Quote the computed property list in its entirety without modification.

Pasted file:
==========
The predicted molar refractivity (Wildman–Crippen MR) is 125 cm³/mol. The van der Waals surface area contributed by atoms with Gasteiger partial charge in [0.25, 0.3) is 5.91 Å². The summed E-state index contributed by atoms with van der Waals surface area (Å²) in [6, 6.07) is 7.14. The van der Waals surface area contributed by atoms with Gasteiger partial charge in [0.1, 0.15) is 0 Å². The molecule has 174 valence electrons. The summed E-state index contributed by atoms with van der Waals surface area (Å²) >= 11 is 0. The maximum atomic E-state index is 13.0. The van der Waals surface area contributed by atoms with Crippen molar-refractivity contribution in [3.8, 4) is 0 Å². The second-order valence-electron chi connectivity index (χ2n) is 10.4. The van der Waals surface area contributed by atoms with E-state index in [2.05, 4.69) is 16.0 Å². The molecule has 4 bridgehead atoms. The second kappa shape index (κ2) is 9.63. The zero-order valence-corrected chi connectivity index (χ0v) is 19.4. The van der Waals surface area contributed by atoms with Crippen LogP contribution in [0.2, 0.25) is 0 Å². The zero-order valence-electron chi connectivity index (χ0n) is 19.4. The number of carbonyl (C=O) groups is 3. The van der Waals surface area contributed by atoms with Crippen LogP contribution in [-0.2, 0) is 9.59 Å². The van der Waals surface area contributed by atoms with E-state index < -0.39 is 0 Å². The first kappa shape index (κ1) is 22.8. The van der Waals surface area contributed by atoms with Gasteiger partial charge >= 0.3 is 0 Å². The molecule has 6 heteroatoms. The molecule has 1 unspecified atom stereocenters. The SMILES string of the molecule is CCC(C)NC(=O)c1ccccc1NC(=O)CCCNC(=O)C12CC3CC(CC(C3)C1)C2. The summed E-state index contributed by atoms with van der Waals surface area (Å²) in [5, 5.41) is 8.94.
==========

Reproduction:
The predicted molar refractivity (Wildman–Crippen MR) is 125 cm³/mol. The van der Waals surface area contributed by atoms with Gasteiger partial charge in [0.25, 0.3) is 5.91 Å². The summed E-state index contributed by atoms with van der Waals surface area (Å²) in [6, 6.07) is 7.14. The van der Waals surface area contributed by atoms with Gasteiger partial charge in [0.1, 0.15) is 0 Å². The molecule has 174 valence electrons. The summed E-state index contributed by atoms with van der Waals surface area (Å²) >= 11 is 0. The maximum atomic E-state index is 13.0. The van der Waals surface area contributed by atoms with Crippen molar-refractivity contribution in [3.8, 4) is 0 Å². The second-order valence-electron chi connectivity index (χ2n) is 10.4. The van der Waals surface area contributed by atoms with E-state index in [2.05, 4.69) is 16.0 Å². The molecule has 4 bridgehead atoms. The second kappa shape index (κ2) is 9.63. The zero-order valence-corrected chi connectivity index (χ0v) is 19.4. The van der Waals surface area contributed by atoms with Crippen LogP contribution in [0.2, 0.25) is 0 Å². The zero-order valence-electron chi connectivity index (χ0n) is 19.4. The number of carbonyl (C=O) groups is 3. The van der Waals surface area contributed by atoms with Crippen LogP contribution in [-0.2, 0) is 9.59 Å². The van der Waals surface area contributed by atoms with E-state index < -0.39 is 0 Å². The first kappa shape index (κ1) is 22.8. The van der Waals surface area contributed by atoms with Gasteiger partial charge >= 0.3 is 0 Å². The molecule has 6 heteroatoms. The molecule has 1 unspecified atom stereocenters. The SMILES string of the molecule is CCC(C)NC(=O)c1ccccc1NC(=O)CCCNC(=O)C12CC3CC(CC(C3)C1)C2. The summed E-state index contributed by atoms with van der Waals surface area (Å²) in [5, 5.41) is 8.94.